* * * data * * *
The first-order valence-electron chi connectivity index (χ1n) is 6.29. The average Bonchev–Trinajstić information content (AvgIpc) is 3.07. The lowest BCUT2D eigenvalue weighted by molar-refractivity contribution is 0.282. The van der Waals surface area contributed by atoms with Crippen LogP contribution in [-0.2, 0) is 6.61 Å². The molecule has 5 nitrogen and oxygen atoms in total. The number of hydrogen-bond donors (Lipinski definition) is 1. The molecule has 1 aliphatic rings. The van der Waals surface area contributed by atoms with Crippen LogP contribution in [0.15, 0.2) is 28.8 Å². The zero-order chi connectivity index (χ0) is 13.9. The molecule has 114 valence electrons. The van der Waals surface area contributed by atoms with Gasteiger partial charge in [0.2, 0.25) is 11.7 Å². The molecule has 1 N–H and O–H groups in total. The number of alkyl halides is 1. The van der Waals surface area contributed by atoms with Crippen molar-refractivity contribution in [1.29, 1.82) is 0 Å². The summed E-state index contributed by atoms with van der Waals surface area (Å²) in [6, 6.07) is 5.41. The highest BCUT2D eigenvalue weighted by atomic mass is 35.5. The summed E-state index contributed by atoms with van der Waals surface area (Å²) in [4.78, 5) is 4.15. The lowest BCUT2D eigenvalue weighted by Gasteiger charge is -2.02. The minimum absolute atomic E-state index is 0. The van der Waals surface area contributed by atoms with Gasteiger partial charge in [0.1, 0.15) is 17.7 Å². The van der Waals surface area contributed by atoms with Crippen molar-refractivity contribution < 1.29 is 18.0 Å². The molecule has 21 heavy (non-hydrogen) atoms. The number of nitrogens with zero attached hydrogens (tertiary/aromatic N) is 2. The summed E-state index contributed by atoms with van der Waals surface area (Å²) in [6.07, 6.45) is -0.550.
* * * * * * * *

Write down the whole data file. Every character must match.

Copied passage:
The first-order valence-electron chi connectivity index (χ1n) is 6.29. The average Bonchev–Trinajstić information content (AvgIpc) is 3.07. The lowest BCUT2D eigenvalue weighted by molar-refractivity contribution is 0.282. The van der Waals surface area contributed by atoms with Crippen LogP contribution in [-0.2, 0) is 6.61 Å². The molecule has 5 nitrogen and oxygen atoms in total. The number of hydrogen-bond donors (Lipinski definition) is 1. The molecule has 1 aliphatic rings. The van der Waals surface area contributed by atoms with Crippen LogP contribution in [0.15, 0.2) is 28.8 Å². The zero-order chi connectivity index (χ0) is 13.9. The molecule has 114 valence electrons. The van der Waals surface area contributed by atoms with Gasteiger partial charge in [0.2, 0.25) is 11.7 Å². The molecule has 1 N–H and O–H groups in total. The number of alkyl halides is 1. The van der Waals surface area contributed by atoms with Crippen molar-refractivity contribution in [1.29, 1.82) is 0 Å². The summed E-state index contributed by atoms with van der Waals surface area (Å²) in [6, 6.07) is 5.41. The highest BCUT2D eigenvalue weighted by atomic mass is 35.5. The summed E-state index contributed by atoms with van der Waals surface area (Å²) in [4.78, 5) is 4.15. The lowest BCUT2D eigenvalue weighted by Gasteiger charge is -2.02. The minimum absolute atomic E-state index is 0. The van der Waals surface area contributed by atoms with Gasteiger partial charge in [0.1, 0.15) is 17.7 Å². The van der Waals surface area contributed by atoms with Crippen molar-refractivity contribution < 1.29 is 18.0 Å². The molecule has 21 heavy (non-hydrogen) atoms. The number of nitrogens with zero attached hydrogens (tertiary/aromatic N) is 2. The summed E-state index contributed by atoms with van der Waals surface area (Å²) in [6.07, 6.45) is -0.550.